Okay, so I have been doing some research.
Essentially I live in a very hot part of Australia, (Perth) and summer is going to be rather hot. Last year I actually had melting tar stick to my feet. Also I love trail running and am keen to continue this barefoot. However as in all things one needs to be sensible and run on trails that can be done. I do not want to shred my feet!
So I thought I would research the “barefoot shoe” market and see what was available. Very interesting issue. The Manufactured “barefoot” sole really surprised me in the claim that it closely related to the barefoot feel and provenance. Oh – and added perfromance enhancement?
Please continue to scroll down and follow this research, I do believe it will make you think!
This is a picture of baby barefoot soles courtesy of Google Images. the Interesting point here is that these are very smooth pink little feet with cute toes and a slight pale foot arch. No special grip or callus pads, but the very foot in its rawest form.
This is a google image picture of a footprint in the sand, clearly unrelated to the smooth soles baby foot above. Notice how smooth the base of the impression is? A fully formed adult foot (flat footed to by the looks of it) Actually this might even be an Inov8 footprint?
The above is a photo of my own foot sole after well over 1000 km’s (625 miles) of barefoot running in a period of less than one year. – no traction pads or calluses or things. My foot is wrinkly as it is bent up on the bed and I actually have a high arch, but in correct position this foot sole is smooth. (as in previous posts)
Now this is a random Google image of another female barefoot runner. Notice her natural foot.
- okay – so I think you are all getting the point I am making as to the shape and slip resistance of any foot, the many features of the appendage at the base of our legs that enhances our active mobility as an upright human. Now to look at the barefoot shoe sole.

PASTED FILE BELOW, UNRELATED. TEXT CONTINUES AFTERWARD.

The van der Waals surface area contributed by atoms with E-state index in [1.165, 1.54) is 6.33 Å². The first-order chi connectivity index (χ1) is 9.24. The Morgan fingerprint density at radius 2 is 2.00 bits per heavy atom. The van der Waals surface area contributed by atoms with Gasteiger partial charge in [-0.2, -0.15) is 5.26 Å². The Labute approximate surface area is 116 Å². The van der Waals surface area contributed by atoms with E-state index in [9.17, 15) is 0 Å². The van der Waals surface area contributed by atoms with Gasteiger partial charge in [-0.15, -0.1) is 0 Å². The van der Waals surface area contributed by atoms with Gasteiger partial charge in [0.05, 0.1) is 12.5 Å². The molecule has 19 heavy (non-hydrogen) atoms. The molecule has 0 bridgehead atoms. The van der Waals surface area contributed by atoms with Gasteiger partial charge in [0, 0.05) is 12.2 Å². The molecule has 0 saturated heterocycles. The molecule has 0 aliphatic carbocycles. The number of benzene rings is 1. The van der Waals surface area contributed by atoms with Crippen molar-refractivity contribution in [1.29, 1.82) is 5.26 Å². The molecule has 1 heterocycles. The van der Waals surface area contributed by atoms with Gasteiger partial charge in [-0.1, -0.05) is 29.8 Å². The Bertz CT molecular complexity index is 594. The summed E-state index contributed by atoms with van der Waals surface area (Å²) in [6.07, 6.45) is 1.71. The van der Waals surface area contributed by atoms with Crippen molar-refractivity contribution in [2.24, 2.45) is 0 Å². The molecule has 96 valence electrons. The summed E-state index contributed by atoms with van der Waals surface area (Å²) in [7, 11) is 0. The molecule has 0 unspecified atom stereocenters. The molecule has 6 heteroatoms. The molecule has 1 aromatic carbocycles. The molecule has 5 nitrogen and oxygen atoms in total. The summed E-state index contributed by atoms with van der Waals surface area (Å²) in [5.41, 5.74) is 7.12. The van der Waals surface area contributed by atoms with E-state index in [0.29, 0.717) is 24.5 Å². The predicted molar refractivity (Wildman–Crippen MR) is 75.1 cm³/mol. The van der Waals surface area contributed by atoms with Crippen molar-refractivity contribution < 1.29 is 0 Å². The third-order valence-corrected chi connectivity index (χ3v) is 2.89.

- Please kindly take note of the special features proudly highlighted on these various shoe soles of “optimised” barefoot running – to enhance the barefoot experience – “to bring the barefoot experience to the wearer” and so on. See the extra grip features in each of these? Funny I never saw that on any of the above natural bare feet.
- See the additional re-enforced sole pads of thicker material for added comfort/protection or other hype? The additional ribbing for traction and turning?
- The deeper spike ridging for grip and protection? Not sure what happened, but these features are not on my feet!
- Personally in my opinion, I actually cannot see any resemblance of the sole of these “bare foot/minimalist” style shoe that resembles the bare foot! (aside from the basic sole outline and five toes…)
- Now do not get me wrong, when running, especially with wrinkly wet feet on the roads, and you turn a sharp turn about, one would certainly appreciate the option of optimised comfort grip super traction ribbing on the forefoot outer edge (foot sole below the baby toe)..
But all is not lost. I like to run on the beach and sand dunes, and return back via the trail and road, but it is a good 25km stretch, and if my feet have been wet and I hit hot rock or burning hot sand, I may find myself in a spot of bother. I was looking for some thing a little more suitable that can really mimic the ability of the raw foot and yet afford me that small comfort barrier to reduce the direct connection of my precious sensitive skin with mother nature. I have my New Balance Vibrams, but they fill with sand on the beach, and of course get wet in the sea, which made me think of looking more for a second skin imitation rather than an engineered and sophisticated performance enhancing platform. And I found Inov8 Evoskin shoes. For some reason they do not appear readily on the market and looks like they have not been a marketing hit. I have a pair coming over from the UK, so cannot wait to give them a try. Now lets look at these and see how they compare with the foot! Not overly excited about the toe separation going on – not my style, but will not knock it until I have tried it!
Here is an interesting article from Functional Running: